“Blind Melon ended before I could say I wanted it to end, before any of us wanted it to end. We never got to say goodbye. It’s hard to bounce back from that.”

Thorn went into hiding soon after, building a basement studio in his house in Seattle, producing a few records here and there. It took him three years before he would even consider joining a band again. “I don’t really have any other skills,” he jokes, “so I really didn’t have a choice.”

Getting a group together turned out to be a somewhat difficult process. Thorn knew he already wanted to work with Blind Melon bassist Brad Smith again. And original Pearl Jam drummer Dave Krusen was up for something too. But finding the right singer wasn’t quite as easy. Thorn moved to L.A. in 1998. He spent three months auditioning singers before he heard a tape by the group Celia Green. One listen to Chris Shinn’s voice was all it took. “He just sounded right,” Thorn says.

Thorn quickly moved Shinn up to Seattle. Everything seemed to just click. Within 24 hours of arriving in Washington, the newly formed group had written and recorded two songs. Everything just seemed to snowball from there: The group, then under the name Loma, release a four-song EP; within a few weeks they were getting label interest; a month later the group was signed.

“It just felt right from the beginning,” Thorn says. “It’s like that scene in Almost Famous when he says he has to go home and she says, ‘You are.’ That’s how it feels.”

You can hear it in Unified Theory’s self-titled debut. While ghosts of Blind Melon occasionally pop up—familiar guitar licks, Shinn’s tendency to hit the high notes the way Hoon used to—Unified Theory is far from just a sequel. The whole approach to the group has changed. Melon’s neo-hippie vibe and straight-from-the-gut approach is gone, replaced by lush and expansive arrangements and a bit of spacey psychedelia. The whole thing makes you want to just float off into the void. Tracks like “Cessna” and “Full Flavor” swirl around deliberate and enticing hooks like sharks waiting to attack. “The Sun Will Come” skips along on jangly guitars, only to fall into a giant pothole of distortion at the chorus. “Wither” is one of those dreamy songs you want to keep close for years. Only “California” really sounds like Thorn’s former band, and then for just a minute before breaking into some Jane’s Addiction-inspired convulsion.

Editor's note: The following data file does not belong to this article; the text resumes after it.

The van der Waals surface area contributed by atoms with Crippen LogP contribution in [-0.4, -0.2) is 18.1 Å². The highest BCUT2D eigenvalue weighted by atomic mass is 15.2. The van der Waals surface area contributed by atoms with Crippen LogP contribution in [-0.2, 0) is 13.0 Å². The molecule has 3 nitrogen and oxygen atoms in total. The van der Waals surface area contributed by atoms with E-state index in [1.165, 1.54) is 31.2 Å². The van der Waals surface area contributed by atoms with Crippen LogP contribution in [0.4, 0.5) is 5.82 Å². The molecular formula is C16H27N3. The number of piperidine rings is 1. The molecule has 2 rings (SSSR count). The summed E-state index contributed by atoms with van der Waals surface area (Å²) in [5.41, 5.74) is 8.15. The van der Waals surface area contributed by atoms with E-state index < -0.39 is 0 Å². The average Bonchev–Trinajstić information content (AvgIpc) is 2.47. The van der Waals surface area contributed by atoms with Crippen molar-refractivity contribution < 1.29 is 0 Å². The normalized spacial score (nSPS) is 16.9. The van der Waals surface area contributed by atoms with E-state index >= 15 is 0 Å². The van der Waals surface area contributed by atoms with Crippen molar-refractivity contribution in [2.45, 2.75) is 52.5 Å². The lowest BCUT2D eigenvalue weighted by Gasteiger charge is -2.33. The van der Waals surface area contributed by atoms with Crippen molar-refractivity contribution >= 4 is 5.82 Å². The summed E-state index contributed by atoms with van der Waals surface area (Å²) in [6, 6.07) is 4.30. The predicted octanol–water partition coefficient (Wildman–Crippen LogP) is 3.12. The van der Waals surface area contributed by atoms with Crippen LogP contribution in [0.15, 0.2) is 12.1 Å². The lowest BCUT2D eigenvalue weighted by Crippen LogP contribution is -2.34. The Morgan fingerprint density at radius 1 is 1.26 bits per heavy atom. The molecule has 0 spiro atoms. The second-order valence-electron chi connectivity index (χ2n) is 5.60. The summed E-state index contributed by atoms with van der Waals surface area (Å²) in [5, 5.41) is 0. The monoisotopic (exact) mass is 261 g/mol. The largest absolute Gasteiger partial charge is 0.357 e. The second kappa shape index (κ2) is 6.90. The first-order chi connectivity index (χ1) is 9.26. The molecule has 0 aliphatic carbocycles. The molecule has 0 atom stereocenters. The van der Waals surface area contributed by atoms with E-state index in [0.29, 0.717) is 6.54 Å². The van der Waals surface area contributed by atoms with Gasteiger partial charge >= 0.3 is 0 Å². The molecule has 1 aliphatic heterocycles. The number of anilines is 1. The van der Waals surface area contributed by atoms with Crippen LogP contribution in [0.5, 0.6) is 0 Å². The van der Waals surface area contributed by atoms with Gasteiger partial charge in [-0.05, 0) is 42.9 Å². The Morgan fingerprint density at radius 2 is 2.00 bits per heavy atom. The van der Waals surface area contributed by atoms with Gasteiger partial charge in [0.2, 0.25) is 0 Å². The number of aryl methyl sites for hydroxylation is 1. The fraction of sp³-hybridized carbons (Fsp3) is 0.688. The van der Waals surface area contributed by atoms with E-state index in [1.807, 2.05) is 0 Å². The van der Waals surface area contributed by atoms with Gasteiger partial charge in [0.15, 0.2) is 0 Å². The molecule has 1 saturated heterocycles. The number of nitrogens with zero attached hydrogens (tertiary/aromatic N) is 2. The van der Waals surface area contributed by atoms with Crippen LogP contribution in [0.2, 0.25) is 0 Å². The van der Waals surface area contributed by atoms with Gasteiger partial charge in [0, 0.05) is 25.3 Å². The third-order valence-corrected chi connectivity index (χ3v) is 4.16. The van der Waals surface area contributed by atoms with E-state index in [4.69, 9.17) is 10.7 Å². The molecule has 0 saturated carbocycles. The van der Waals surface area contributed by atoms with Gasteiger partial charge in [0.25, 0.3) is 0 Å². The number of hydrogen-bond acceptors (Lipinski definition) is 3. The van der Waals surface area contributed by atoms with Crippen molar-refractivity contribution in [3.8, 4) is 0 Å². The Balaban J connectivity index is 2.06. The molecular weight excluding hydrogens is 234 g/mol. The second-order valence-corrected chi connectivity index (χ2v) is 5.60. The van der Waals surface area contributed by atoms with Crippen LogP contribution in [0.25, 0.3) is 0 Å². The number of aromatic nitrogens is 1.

Thorn knows that even though Unified Theory’s debut is just as distinctive and inventive as Blind Melon’s was eight years ago, in today’s market it’s going to be a harder sell. Melon hit during the alt-rock explosion when people were desperate for something that stepped outside the norm. Things have changed. Now it’s all primped teens and suburban bravado. Thorn says Unified Theory’s chances of breaking into the mainstream are about as good as Bush pronouncing “equilibrium” right.

“We didn’t expect an instant hit with this band,” Thorn says. “In an atmosphere like today, it’s not going to happen. We don’t sound like Limp Bizkit; we’re not going to get on MTV any time soon. But I think this band can have a career without a hit. People will love this record, they just have to find it.

“But sometimes it’s nice to be the odd man out,” Thorn continues. “When people find us they’re so thankful. They come to the show and say they haven’t listened to the radio in so long and this is exactly what they’re looking for. Hopefully, it’s people like that who will bring smart rock back.”

Let’s hope so.

Unified Theory, Liquid Joe’s, 1249 E. 3300 South (467-JOES), Wednesday, Feb. 21, 9 p.m.